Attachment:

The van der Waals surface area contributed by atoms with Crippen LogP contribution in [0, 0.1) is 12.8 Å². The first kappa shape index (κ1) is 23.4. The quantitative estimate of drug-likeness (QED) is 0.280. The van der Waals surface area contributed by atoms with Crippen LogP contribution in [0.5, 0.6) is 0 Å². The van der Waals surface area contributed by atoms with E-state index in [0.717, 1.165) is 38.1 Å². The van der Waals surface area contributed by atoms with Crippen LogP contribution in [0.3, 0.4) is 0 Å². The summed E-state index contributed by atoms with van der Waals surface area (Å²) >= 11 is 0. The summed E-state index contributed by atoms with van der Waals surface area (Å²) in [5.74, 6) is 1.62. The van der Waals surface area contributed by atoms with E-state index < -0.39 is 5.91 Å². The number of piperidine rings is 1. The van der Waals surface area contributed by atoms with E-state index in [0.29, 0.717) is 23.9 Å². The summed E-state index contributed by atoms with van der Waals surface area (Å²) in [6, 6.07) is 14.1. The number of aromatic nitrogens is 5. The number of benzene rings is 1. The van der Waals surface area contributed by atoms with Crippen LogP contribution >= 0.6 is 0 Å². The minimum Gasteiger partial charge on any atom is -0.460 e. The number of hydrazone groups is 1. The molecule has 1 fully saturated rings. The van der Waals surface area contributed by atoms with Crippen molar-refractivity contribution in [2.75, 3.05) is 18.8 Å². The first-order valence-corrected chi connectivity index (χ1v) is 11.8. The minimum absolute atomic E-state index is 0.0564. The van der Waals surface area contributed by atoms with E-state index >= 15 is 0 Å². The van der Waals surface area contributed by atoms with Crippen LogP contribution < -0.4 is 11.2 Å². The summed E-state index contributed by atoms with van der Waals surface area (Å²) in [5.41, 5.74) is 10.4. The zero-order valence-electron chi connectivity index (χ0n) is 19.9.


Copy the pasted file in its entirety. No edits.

The van der Waals surface area contributed by atoms with Crippen LogP contribution in [0, 0.1) is 12.8 Å². The first kappa shape index (κ1) is 23.4. The quantitative estimate of drug-likeness (QED) is 0.280. The van der Waals surface area contributed by atoms with Crippen LogP contribution in [0.5, 0.6) is 0 Å². The van der Waals surface area contributed by atoms with E-state index in [0.717, 1.165) is 38.1 Å². The van der Waals surface area contributed by atoms with Crippen LogP contribution in [0.3, 0.4) is 0 Å². The summed E-state index contributed by atoms with van der Waals surface area (Å²) >= 11 is 0. The summed E-state index contributed by atoms with van der Waals surface area (Å²) in [5.74, 6) is 1.62. The van der Waals surface area contributed by atoms with E-state index < -0.39 is 5.91 Å². The number of piperidine rings is 1. The van der Waals surface area contributed by atoms with E-state index in [0.29, 0.717) is 23.9 Å². The summed E-state index contributed by atoms with van der Waals surface area (Å²) in [6, 6.07) is 14.1. The number of aromatic nitrogens is 5. The number of benzene rings is 1. The van der Waals surface area contributed by atoms with Crippen LogP contribution >= 0.6 is 0 Å². The minimum Gasteiger partial charge on any atom is -0.460 e. The number of hydrazone groups is 1. The molecule has 1 fully saturated rings. The van der Waals surface area contributed by atoms with Crippen molar-refractivity contribution in [2.75, 3.05) is 18.8 Å². The first-order valence-corrected chi connectivity index (χ1v) is 11.8. The minimum absolute atomic E-state index is 0.0564. The van der Waals surface area contributed by atoms with E-state index >= 15 is 0 Å². The van der Waals surface area contributed by atoms with Crippen LogP contribution < -0.4 is 11.2 Å². The summed E-state index contributed by atoms with van der Waals surface area (Å²) in [5.41, 5.74) is 10.4. The zero-order valence-electron chi connectivity index (χ0n) is 19.9.